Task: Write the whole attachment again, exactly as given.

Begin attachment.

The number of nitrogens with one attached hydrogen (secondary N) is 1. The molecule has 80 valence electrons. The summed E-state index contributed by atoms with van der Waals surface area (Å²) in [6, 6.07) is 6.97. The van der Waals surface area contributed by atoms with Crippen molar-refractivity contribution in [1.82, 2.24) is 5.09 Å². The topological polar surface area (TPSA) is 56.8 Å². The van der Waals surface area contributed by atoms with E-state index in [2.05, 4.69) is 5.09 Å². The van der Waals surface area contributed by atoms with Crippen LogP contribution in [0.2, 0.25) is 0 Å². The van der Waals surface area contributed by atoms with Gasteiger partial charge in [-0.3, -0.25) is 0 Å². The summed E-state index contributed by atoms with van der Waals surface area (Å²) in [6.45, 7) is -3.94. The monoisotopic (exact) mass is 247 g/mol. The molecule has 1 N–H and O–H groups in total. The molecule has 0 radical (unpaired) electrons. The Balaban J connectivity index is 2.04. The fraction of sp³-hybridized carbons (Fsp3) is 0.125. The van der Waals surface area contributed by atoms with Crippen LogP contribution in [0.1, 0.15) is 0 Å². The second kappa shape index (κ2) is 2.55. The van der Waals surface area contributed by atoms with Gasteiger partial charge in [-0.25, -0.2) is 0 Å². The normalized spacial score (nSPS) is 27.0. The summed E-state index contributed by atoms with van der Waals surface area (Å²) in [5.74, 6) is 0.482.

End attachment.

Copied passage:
The number of nitrogens with one attached hydrogen (secondary N) is 1. The molecule has 80 valence electrons. The summed E-state index contributed by atoms with van der Waals surface area (Å²) in [6, 6.07) is 6.97. The van der Waals surface area contributed by atoms with Crippen molar-refractivity contribution in [1.82, 2.24) is 5.09 Å². The topological polar surface area (TPSA) is 56.8 Å². The van der Waals surface area contributed by atoms with E-state index in [2.05, 4.69) is 5.09 Å². The van der Waals surface area contributed by atoms with Crippen LogP contribution in [0.2, 0.25) is 0 Å². The van der Waals surface area contributed by atoms with Gasteiger partial charge in [-0.3, -0.25) is 0 Å². The summed E-state index contributed by atoms with van der Waals surface area (Å²) in [6.45, 7) is -3.94. The monoisotopic (exact) mass is 247 g/mol. The molecule has 1 N–H and O–H groups in total. The molecule has 0 radical (unpaired) electrons. The Balaban J connectivity index is 2.04. The fraction of sp³-hybridized carbons (Fsp3) is 0.125. The van der Waals surface area contributed by atoms with Crippen LogP contribution in [0.1, 0.15) is 0 Å². The second kappa shape index (κ2) is 2.55. The van der Waals surface area contributed by atoms with Gasteiger partial charge in [-0.25, -0.2) is 0 Å². The normalized spacial score (nSPS) is 27.0. The summed E-state index contributed by atoms with van der Waals surface area (Å²) in [5.74, 6) is 0.482.